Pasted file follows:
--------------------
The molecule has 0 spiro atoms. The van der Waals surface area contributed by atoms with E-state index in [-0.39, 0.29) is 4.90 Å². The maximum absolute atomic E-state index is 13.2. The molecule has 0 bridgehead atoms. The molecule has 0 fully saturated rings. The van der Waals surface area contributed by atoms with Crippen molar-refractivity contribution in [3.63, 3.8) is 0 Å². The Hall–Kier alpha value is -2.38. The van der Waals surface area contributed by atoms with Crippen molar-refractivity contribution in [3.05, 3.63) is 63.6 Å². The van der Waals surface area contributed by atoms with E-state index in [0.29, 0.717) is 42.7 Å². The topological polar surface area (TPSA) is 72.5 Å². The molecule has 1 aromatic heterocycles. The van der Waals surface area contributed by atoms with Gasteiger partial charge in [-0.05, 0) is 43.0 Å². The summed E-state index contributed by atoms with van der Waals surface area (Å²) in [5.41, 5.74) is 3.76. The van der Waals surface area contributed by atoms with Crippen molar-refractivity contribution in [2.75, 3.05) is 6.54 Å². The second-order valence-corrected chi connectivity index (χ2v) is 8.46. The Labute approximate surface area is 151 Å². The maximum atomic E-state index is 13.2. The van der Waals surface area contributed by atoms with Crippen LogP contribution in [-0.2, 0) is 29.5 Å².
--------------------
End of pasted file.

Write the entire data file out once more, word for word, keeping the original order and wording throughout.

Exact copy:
The molecule has 0 spiro atoms. The van der Waals surface area contributed by atoms with E-state index in [-0.39, 0.29) is 4.90 Å². The maximum absolute atomic E-state index is 13.2. The molecule has 0 bridgehead atoms. The molecule has 0 fully saturated rings. The van der Waals surface area contributed by atoms with Crippen molar-refractivity contribution in [3.63, 3.8) is 0 Å². The Hall–Kier alpha value is -2.38. The van der Waals surface area contributed by atoms with Crippen molar-refractivity contribution in [3.05, 3.63) is 63.6 Å². The van der Waals surface area contributed by atoms with E-state index in [0.29, 0.717) is 42.7 Å². The topological polar surface area (TPSA) is 72.5 Å². The molecule has 1 aromatic heterocycles. The van der Waals surface area contributed by atoms with Gasteiger partial charge in [-0.05, 0) is 43.0 Å². The summed E-state index contributed by atoms with van der Waals surface area (Å²) in [5.41, 5.74) is 3.76. The van der Waals surface area contributed by atoms with Crippen molar-refractivity contribution in [2.75, 3.05) is 6.54 Å². The second-order valence-corrected chi connectivity index (χ2v) is 8.46. The Labute approximate surface area is 151 Å². The maximum atomic E-state index is 13.2. The van der Waals surface area contributed by atoms with Crippen LogP contribution in [-0.2, 0) is 29.5 Å².